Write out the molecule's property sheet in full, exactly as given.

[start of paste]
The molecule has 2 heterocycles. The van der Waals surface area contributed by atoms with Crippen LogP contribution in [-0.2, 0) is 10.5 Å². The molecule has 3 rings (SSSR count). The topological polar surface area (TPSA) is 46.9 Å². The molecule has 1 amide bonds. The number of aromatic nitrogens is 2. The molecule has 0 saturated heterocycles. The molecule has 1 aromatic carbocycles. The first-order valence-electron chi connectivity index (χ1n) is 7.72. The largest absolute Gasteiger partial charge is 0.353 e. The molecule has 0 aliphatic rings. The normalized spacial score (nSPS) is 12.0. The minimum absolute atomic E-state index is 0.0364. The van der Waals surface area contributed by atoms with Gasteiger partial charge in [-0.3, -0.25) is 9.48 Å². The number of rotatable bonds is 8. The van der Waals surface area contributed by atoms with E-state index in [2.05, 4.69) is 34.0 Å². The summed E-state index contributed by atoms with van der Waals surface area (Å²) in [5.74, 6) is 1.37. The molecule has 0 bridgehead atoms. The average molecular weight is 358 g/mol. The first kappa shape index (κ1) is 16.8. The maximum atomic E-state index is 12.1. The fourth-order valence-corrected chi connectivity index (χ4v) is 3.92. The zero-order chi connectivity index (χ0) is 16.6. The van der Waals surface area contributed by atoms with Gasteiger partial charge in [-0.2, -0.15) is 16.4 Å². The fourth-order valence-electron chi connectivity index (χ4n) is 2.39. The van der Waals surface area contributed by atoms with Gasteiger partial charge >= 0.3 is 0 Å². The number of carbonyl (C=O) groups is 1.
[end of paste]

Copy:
The molecule has 2 heterocycles. The van der Waals surface area contributed by atoms with Crippen LogP contribution in [-0.2, 0) is 10.5 Å². The molecule has 3 rings (SSSR count). The topological polar surface area (TPSA) is 46.9 Å². The molecule has 1 amide bonds. The number of aromatic nitrogens is 2. The molecule has 0 saturated heterocycles. The molecule has 1 aromatic carbocycles. The first-order valence-electron chi connectivity index (χ1n) is 7.72. The largest absolute Gasteiger partial charge is 0.353 e. The molecule has 0 aliphatic rings. The normalized spacial score (nSPS) is 12.0. The minimum absolute atomic E-state index is 0.0364. The van der Waals surface area contributed by atoms with Gasteiger partial charge in [-0.3, -0.25) is 9.48 Å². The number of rotatable bonds is 8. The van der Waals surface area contributed by atoms with E-state index in [2.05, 4.69) is 34.0 Å². The summed E-state index contributed by atoms with van der Waals surface area (Å²) in [5.74, 6) is 1.37. The molecule has 0 bridgehead atoms. The average molecular weight is 358 g/mol. The first kappa shape index (κ1) is 16.8. The maximum atomic E-state index is 12.1. The fourth-order valence-corrected chi connectivity index (χ4v) is 3.92. The zero-order chi connectivity index (χ0) is 16.6. The van der Waals surface area contributed by atoms with Gasteiger partial charge in [-0.2, -0.15) is 16.4 Å². The fourth-order valence-electron chi connectivity index (χ4n) is 2.39. The van der Waals surface area contributed by atoms with Gasteiger partial charge >= 0.3 is 0 Å². The number of carbonyl (C=O) groups is 1.